For the curious (and brave), a video of ear mites wriggling around:

How Do Dogs Get Ear Mites?

Unfortunately, ear mites are highly contagious.

These pesky parasites are typically spread to your dog through physical contact with an infected animal or after spending time in a high-risk environment. 

Generally speaking, places where many dogs or other animals hang out are locations that are most likely to harbor ear mites. Therefore, you might want to consider cleaning your dog’s ears thoroughly after visiting dog parks, boarding facilities, or shelters. 

Ear mites are also easily spread within the same household. If one of your dogs ends up hosting some of these pesky parasites, you’ll want to make sure all other animals in your home are checked and treated as needed. 

Like many other canine ailments, ear mite infestations most commonly occur in puppies. However, they can affect dogs of all ages. 

What Are the Symptoms of Ear Mites in Dogs?

Here are a couple of key symptoms to look out for that may indicate that your dog is suffering from ear mites. 

  • Itching — While it’s normal for dogs to itch a bit throughout the day, if you notice your dog scratching his ears more often than usual with excessive itching, it may be a sign he has ear mites. Ear flapping is another common sign of itchy ears in dogs.
  • Ear Discharge — You may notice a reddish-brown dark crusty or waxy discharge coming from your dogs’ ears. The discharge might have a texture that’s somewhat reminiscent of coffee grounds. However, other types of medical problems can also cause ear discharges, so this doesn’t necessarily indicate the presence of ear mites.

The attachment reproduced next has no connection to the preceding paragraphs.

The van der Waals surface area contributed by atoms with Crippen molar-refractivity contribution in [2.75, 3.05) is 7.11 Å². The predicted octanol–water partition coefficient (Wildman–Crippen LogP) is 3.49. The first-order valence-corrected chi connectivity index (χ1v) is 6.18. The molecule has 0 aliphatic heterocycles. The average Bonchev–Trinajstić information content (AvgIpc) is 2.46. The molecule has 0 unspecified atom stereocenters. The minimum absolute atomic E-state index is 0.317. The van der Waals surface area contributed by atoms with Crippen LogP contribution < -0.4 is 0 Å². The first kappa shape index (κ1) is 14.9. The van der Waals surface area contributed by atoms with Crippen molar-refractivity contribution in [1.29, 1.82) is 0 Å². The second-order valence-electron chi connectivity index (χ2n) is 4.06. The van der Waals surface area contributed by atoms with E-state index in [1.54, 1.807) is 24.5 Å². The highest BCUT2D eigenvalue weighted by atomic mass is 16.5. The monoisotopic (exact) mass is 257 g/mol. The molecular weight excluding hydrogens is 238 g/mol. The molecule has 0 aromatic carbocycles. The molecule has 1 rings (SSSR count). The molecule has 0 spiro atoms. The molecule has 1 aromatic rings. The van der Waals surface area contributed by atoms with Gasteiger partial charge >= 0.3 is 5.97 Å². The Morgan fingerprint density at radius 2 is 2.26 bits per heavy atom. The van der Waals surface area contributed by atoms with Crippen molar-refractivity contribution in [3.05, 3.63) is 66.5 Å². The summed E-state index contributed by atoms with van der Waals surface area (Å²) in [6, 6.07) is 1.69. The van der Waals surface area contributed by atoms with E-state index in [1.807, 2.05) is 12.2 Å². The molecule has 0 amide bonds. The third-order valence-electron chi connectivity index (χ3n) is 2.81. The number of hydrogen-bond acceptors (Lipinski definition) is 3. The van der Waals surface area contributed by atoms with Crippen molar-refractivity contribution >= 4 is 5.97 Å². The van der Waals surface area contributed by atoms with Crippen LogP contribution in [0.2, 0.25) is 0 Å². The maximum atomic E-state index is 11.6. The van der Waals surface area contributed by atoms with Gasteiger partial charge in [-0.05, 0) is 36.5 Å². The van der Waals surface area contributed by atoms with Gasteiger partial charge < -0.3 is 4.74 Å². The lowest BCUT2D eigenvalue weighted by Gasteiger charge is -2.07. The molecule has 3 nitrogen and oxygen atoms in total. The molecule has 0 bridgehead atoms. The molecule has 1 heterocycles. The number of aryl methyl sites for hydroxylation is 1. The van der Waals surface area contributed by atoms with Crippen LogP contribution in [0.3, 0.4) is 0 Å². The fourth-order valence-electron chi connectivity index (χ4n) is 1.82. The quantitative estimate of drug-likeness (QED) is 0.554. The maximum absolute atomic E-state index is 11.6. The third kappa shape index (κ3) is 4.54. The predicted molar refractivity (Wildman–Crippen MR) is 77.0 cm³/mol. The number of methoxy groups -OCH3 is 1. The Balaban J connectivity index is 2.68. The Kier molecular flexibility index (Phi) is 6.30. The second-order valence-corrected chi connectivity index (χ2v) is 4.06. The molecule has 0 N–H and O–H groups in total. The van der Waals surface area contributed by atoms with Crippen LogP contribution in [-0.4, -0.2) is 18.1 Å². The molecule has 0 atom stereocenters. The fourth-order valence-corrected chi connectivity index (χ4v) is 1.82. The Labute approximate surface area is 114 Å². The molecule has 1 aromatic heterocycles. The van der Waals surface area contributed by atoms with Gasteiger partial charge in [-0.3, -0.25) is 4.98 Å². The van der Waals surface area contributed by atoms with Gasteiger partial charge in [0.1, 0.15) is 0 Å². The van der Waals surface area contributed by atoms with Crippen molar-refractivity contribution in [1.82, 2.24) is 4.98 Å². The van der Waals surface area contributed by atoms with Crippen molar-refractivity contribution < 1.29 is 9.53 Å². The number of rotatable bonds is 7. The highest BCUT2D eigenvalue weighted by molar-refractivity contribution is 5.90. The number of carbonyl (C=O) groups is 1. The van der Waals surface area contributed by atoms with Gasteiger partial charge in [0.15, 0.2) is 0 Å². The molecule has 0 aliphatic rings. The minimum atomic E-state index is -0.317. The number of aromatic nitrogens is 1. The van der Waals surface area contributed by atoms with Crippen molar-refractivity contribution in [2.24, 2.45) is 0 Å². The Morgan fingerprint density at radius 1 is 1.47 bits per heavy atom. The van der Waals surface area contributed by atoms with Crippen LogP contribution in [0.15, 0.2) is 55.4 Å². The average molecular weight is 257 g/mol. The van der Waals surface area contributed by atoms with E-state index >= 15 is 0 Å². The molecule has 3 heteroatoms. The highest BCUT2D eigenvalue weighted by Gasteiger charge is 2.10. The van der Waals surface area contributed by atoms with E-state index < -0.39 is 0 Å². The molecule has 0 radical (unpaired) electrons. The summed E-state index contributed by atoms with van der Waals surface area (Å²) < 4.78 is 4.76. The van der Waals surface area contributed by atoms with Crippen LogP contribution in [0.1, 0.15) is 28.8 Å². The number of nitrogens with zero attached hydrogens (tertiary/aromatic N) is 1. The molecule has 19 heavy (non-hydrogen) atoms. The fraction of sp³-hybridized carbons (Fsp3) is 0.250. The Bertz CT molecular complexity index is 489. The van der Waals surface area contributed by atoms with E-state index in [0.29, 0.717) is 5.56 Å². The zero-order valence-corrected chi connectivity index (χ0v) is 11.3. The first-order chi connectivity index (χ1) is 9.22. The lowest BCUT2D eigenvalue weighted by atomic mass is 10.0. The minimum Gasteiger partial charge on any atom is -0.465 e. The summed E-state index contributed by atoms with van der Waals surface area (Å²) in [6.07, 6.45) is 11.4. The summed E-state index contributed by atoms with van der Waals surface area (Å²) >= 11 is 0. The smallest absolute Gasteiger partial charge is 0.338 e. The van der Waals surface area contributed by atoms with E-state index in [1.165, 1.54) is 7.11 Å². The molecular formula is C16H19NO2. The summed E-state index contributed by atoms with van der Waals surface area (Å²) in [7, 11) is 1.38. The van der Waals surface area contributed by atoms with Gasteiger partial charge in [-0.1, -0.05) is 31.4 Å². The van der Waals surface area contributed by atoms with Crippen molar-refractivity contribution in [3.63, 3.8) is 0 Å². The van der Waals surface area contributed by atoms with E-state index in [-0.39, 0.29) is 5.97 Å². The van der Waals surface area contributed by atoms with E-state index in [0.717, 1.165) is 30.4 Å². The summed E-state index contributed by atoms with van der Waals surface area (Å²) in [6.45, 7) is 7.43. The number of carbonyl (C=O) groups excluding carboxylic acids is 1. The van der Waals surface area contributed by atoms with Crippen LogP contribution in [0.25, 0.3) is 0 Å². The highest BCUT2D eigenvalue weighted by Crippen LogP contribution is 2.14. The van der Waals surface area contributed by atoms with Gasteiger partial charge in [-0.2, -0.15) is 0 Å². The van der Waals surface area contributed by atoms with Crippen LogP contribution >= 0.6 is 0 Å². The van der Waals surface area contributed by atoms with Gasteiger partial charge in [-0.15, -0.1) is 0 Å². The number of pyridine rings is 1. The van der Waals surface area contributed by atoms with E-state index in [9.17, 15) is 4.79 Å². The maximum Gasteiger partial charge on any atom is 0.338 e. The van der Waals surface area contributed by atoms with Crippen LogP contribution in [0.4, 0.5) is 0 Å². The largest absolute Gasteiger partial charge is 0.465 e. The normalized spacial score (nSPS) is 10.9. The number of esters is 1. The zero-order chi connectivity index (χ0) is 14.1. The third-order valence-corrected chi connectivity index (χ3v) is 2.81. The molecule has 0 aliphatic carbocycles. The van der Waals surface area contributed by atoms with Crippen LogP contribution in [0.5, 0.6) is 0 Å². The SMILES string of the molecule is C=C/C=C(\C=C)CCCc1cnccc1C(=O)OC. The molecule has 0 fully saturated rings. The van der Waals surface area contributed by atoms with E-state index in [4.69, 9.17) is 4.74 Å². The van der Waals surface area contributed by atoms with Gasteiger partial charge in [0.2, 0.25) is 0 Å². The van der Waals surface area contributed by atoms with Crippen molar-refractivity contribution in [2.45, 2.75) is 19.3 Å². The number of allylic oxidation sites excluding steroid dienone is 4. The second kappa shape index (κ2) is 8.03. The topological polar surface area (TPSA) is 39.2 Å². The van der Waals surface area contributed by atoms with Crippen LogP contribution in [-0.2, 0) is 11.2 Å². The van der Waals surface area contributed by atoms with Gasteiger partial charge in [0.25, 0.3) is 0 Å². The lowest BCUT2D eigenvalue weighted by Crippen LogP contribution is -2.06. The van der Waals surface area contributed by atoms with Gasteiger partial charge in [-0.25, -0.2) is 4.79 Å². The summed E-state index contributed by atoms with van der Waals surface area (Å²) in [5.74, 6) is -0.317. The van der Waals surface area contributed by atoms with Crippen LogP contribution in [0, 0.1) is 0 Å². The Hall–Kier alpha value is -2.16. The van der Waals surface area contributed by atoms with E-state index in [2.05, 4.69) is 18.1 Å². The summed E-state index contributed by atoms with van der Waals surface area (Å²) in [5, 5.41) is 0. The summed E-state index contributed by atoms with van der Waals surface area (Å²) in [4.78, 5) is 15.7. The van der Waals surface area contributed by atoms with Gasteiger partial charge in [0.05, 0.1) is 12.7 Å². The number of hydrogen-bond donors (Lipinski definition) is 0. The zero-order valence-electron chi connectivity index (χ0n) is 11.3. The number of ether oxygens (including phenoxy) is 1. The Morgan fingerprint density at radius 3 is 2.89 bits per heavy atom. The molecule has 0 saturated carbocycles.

• Hair Loss — Your dog may lose hair around his ears from the repeated scratching. The canine hair loss may occur on one or both ears, and it may affect the outer surface of the ear flap or any portion of the surrounding area.
  • Open Wounds or Scratches — Look out for scratches, wounds, or abrasions of the inner ear skin, near the base of the ear, or the rest of the ear-adjacent area. These are caused by scratching and should be assessed by a veterinarian at once to prevent an infection from developing or progressing.
  • Blood Blisters — Excessive ear scratching and flapping can cause blood to collect in the cartilage of your dog’s ears — a problem called an aural hematoma. This can be a painful condition for your pooch, which necessitates prompt veterinary attention. 

Can Ear Mites Cause More Serious Problems?

In addition to being extremely irritating and painful for your pooch, ear mites can cause even more troubling issues if left untreated.